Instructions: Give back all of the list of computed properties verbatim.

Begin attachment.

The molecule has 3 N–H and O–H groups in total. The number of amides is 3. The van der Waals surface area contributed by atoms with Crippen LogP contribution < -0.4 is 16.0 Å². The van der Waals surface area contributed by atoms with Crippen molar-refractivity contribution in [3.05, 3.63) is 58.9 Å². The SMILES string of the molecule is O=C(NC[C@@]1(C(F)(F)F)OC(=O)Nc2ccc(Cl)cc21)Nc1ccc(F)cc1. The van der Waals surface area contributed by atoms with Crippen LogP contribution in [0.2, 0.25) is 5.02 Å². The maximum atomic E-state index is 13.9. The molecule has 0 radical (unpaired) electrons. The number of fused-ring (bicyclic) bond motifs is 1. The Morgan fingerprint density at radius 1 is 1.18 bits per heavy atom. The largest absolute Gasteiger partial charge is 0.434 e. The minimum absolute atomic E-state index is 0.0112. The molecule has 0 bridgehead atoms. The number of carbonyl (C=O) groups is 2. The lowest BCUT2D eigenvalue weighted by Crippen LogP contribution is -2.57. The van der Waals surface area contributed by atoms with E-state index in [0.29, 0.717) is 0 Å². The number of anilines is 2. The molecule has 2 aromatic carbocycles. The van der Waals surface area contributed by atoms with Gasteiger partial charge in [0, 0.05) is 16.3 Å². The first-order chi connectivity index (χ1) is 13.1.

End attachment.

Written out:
The molecule has 3 N–H and O–H groups in total. The number of amides is 3. The van der Waals surface area contributed by atoms with Crippen LogP contribution < -0.4 is 16.0 Å². The van der Waals surface area contributed by atoms with Crippen molar-refractivity contribution in [3.05, 3.63) is 58.9 Å². The SMILES string of the molecule is O=C(NC[C@@]1(C(F)(F)F)OC(=O)Nc2ccc(Cl)cc21)Nc1ccc(F)cc1. The van der Waals surface area contributed by atoms with Crippen LogP contribution in [0.2, 0.25) is 5.02 Å². The maximum atomic E-state index is 13.9. The molecule has 0 radical (unpaired) electrons. The number of fused-ring (bicyclic) bond motifs is 1. The Morgan fingerprint density at radius 1 is 1.18 bits per heavy atom. The largest absolute Gasteiger partial charge is 0.434 e. The minimum absolute atomic E-state index is 0.0112. The molecule has 0 bridgehead atoms. The number of carbonyl (C=O) groups is 2. The lowest BCUT2D eigenvalue weighted by Crippen LogP contribution is -2.57. The van der Waals surface area contributed by atoms with E-state index in [0.29, 0.717) is 0 Å². The number of anilines is 2. The molecule has 2 aromatic carbocycles. The van der Waals surface area contributed by atoms with Gasteiger partial charge in [0, 0.05) is 16.3 Å². The first-order chi connectivity index (χ1) is 13.1.